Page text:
Louisiana Governor Defends Not Canceling Mardi Gras Celebrations in Early Days of Coronavirus Outbreak

In recent days, Louisiana has become a hotspot for the coronavirus, and public officials have come under scrutiny for not implementing stricter restrictions on daily life sooner.

During an interview on CBS News’ “Face The Nation,” Louisiana Governor John Bel Edwards (D), host Margaret Brennan asked if he regrets not canceling the state’s Mardi Gras celebration.

She noted that the first case of coronavirus in the state was discovered about 13 days after the celebration, which occurred at the end of February. 

“Margaret, look back to where we were at that time. I think there were 15 cases in the country, all of which had been linked to foreign travel,” Edwards said.

He continued, “There was not one person at the state or its federal government, not at the CDC or otherwise, who recommended canceling any event. Not just Mardi Gras, but I don’t think anywhere across the country.”

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“We’ll know what role Mardi Gras played in seeding this virus later, but right now, that’s not our focus. We can’t do anything about what happened or didn’t happen yesterday,” Edwards added.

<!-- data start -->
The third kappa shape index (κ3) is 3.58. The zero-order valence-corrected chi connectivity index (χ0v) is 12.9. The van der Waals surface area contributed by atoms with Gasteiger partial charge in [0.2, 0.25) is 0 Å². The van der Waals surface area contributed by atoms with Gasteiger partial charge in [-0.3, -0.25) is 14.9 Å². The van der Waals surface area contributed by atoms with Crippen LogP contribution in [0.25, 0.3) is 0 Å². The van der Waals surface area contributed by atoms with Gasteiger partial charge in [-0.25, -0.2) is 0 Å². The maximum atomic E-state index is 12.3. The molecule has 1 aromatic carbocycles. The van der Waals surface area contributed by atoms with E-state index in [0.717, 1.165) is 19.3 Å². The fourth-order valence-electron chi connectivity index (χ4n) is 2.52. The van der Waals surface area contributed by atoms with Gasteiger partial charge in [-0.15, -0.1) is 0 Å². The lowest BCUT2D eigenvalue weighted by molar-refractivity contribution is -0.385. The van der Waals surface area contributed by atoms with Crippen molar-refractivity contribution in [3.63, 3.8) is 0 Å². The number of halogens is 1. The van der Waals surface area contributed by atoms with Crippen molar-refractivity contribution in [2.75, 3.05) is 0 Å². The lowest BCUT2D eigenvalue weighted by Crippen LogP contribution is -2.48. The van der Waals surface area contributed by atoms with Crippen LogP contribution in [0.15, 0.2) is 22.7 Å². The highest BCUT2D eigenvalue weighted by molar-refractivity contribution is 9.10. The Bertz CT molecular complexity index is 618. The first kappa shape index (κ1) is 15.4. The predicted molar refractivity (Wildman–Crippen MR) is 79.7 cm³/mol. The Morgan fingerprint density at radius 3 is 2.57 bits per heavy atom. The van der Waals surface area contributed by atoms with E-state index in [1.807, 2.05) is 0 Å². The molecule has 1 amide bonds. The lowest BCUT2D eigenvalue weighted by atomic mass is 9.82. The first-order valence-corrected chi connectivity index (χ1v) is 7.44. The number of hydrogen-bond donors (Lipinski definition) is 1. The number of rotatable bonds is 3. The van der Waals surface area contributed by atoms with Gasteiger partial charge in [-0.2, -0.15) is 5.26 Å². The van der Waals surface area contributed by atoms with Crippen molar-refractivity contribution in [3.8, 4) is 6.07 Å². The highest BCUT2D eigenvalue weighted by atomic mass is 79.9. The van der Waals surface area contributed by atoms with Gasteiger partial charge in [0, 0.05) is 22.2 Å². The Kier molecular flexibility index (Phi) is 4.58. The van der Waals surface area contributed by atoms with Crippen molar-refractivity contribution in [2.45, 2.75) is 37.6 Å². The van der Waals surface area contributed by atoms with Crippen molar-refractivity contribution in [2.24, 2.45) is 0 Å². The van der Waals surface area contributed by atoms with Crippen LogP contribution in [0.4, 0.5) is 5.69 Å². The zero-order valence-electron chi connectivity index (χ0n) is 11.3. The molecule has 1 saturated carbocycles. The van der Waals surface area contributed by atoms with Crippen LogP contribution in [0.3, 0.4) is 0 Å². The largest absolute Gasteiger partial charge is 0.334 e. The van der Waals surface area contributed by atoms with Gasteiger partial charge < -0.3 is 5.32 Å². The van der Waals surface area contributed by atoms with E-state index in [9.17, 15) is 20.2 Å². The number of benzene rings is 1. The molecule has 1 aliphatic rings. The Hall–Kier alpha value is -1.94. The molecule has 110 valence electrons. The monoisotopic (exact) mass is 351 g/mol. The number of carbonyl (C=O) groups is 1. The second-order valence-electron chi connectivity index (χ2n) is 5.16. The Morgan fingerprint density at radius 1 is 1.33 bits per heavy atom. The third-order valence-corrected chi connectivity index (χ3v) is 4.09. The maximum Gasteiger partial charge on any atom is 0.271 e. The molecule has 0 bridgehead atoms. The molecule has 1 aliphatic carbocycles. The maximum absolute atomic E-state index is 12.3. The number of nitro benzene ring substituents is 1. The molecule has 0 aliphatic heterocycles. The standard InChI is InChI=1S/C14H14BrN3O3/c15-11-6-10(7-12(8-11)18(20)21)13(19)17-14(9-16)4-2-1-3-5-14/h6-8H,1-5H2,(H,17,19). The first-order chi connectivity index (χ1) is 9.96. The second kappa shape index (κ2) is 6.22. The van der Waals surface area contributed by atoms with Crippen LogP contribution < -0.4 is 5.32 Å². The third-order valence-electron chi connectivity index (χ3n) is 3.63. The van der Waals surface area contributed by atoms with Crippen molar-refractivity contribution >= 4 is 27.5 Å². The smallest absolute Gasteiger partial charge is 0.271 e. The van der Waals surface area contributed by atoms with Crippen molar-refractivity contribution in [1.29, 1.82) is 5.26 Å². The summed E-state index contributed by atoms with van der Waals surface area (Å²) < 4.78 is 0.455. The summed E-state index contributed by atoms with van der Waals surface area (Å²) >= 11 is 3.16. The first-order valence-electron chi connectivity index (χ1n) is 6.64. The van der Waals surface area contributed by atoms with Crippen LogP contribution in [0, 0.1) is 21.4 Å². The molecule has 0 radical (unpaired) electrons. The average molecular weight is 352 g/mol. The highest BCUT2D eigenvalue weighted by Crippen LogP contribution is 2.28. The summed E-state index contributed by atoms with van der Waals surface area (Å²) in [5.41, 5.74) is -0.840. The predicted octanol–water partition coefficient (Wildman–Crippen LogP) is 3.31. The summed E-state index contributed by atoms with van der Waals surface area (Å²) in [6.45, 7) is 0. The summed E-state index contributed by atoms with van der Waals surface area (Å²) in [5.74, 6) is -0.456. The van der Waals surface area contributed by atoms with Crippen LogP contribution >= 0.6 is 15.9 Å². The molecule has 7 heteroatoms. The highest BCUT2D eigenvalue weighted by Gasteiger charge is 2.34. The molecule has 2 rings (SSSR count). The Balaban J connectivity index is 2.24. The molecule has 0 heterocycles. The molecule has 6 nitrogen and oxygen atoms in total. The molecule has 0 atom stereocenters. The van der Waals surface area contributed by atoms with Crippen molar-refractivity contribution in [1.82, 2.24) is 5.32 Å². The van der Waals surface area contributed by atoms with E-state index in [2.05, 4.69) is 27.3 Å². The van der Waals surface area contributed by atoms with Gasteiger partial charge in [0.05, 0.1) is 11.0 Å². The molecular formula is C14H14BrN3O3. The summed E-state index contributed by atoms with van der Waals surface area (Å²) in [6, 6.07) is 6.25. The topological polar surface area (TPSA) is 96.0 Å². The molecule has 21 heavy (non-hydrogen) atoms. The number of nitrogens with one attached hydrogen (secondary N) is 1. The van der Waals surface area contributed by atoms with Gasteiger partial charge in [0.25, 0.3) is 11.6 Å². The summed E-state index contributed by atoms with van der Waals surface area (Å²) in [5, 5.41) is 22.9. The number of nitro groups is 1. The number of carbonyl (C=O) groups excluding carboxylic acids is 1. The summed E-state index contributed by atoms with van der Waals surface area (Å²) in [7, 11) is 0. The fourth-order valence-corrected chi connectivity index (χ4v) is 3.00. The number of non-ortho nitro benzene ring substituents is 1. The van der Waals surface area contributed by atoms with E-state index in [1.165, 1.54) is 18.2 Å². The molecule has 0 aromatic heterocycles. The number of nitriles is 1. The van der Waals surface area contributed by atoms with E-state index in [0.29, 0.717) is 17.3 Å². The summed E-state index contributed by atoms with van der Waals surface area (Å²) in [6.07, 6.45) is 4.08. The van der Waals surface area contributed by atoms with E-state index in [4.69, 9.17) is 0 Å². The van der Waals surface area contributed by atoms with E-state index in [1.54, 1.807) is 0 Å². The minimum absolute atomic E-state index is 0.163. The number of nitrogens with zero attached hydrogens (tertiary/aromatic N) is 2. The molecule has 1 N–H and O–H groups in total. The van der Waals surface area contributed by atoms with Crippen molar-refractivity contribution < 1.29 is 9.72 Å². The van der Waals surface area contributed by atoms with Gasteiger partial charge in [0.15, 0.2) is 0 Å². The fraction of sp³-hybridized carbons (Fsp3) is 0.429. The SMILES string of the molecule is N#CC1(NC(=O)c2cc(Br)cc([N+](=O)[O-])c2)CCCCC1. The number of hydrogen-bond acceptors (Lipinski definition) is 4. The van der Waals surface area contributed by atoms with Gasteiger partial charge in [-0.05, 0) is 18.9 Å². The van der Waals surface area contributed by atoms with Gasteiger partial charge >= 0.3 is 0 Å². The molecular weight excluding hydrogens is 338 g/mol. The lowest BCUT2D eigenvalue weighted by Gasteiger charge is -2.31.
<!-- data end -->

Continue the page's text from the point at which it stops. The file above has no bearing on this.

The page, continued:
Edwards is not the only public official who encouraged Americans to carry on with their day to day lives. 

New York City Mayor Bill de Blasio (D) encouraged New Yorkers to “be going about your life” as late as March 11. Additionally, Rep. Devin Nunes (R-Calif.) suggested Americans go out to restaurants to support small businesses

On Sunday, the number of confirmed cases in Louisiana climbed above 3,500. According to Johns Hopkins University, there are 125,313 confirmed cases of the virus in the United States.